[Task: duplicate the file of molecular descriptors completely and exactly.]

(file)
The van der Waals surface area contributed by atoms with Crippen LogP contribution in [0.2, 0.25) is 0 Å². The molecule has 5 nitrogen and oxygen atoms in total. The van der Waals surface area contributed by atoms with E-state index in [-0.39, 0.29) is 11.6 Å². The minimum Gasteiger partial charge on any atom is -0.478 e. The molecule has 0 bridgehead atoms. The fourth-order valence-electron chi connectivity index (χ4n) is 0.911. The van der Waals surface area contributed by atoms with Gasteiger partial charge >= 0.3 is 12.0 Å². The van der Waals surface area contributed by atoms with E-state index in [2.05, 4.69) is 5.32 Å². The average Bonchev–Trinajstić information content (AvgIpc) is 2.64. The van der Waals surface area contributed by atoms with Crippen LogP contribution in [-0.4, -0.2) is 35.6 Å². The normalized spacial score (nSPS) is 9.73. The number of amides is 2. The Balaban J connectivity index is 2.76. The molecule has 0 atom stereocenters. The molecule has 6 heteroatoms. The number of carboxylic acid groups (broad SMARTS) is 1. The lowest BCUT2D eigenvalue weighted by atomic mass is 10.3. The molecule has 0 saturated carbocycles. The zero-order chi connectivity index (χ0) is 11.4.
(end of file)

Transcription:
The van der Waals surface area contributed by atoms with Crippen LogP contribution in [0.2, 0.25) is 0 Å². The molecule has 5 nitrogen and oxygen atoms in total. The van der Waals surface area contributed by atoms with E-state index in [-0.39, 0.29) is 11.6 Å². The minimum Gasteiger partial charge on any atom is -0.478 e. The molecule has 0 bridgehead atoms. The fourth-order valence-electron chi connectivity index (χ4n) is 0.911. The van der Waals surface area contributed by atoms with Gasteiger partial charge >= 0.3 is 12.0 Å². The van der Waals surface area contributed by atoms with E-state index in [2.05, 4.69) is 5.32 Å². The average Bonchev–Trinajstić information content (AvgIpc) is 2.64. The van der Waals surface area contributed by atoms with Crippen LogP contribution in [-0.4, -0.2) is 35.6 Å². The normalized spacial score (nSPS) is 9.73. The number of amides is 2. The Balaban J connectivity index is 2.76. The molecule has 0 atom stereocenters. The molecule has 6 heteroatoms. The number of carboxylic acid groups (broad SMARTS) is 1. The lowest BCUT2D eigenvalue weighted by atomic mass is 10.3. The molecule has 0 saturated carbocycles. The zero-order chi connectivity index (χ0) is 11.4.